Everywhere I traveled this summer, I felt God drawing my attention to the desperate need we Friends have to repent, to turn away from our selfishness, our false sense of security and self-sufficiency. So often, we Friends imagine that our belonging to our precious Religious Society is sufficient to save us, to make us righteous and justified before God. We so often imagine that we know the way, and that if only others would listen to us the world would be, if not perfect, a much better place. We want to believe that we can be faithful servants of the Living God while living lives of comfort, participating in empire. But again and again this summer, I felt God placing on my heart and on my lips the verdict of Christ when he spoke to the church in Laodicea: “…you say, ‘I am rich, I have prospered, and I need nothing.’ You do not realize that you are wretched, pitiable, poor, blind, and naked.” (Rev. 4:17)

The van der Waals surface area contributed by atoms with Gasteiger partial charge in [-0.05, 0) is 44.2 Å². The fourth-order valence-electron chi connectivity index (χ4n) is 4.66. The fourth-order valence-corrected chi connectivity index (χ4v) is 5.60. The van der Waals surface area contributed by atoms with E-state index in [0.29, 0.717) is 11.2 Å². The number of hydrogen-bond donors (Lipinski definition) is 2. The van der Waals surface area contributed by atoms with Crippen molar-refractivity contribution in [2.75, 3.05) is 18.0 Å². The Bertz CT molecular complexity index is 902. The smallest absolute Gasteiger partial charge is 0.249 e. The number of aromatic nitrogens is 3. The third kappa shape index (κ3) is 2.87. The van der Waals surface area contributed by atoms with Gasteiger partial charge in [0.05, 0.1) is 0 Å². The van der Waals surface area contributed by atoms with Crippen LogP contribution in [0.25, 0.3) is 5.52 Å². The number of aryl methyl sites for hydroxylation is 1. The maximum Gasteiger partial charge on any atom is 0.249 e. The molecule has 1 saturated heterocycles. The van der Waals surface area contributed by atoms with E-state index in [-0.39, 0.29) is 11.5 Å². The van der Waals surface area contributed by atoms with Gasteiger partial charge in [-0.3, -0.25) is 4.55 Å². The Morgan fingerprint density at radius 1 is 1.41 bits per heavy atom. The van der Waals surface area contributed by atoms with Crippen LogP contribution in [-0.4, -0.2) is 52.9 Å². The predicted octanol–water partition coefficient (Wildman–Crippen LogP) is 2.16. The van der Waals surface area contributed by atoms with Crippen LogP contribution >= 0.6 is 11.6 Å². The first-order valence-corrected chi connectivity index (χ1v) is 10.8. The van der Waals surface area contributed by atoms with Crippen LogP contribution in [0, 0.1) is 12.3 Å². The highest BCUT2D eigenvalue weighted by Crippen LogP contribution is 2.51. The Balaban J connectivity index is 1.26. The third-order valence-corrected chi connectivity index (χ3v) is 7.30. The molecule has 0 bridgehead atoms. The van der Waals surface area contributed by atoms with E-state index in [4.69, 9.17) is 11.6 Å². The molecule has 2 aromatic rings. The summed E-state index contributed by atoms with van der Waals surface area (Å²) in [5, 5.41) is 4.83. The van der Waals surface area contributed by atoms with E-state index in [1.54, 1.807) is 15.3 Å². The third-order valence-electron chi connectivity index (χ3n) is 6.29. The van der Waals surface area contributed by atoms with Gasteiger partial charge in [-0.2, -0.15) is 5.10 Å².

I am not the only one hearing this divine verdict our attitudes and behavior. I heard this judgment on the lips of another Friend during worship at North Carolina Yearly Meeting (Conservative) when he quoted this same passage of scripture. I was convicted of God’s judgment of our decisions when a minister stood during worship at Iowa Yearly Meeting (Conservative) and described her shock when her child discovered a monstrously deformed frog with two extra legs, testimony of the creation to the effect our collective sin is having on the earth and its creatures. I heard us being called to repent, to turn back to our Lord in humble obedience, through the song of one Friend during the closing worship at Friends General Conference Gathering when she sang, calling us to “sink down to the Seed.” There were Friends that I met at each stage of my journey who were concerned that we as a church were not living up to our calling to be the Body of Christ, the children of God who walk in the light of day.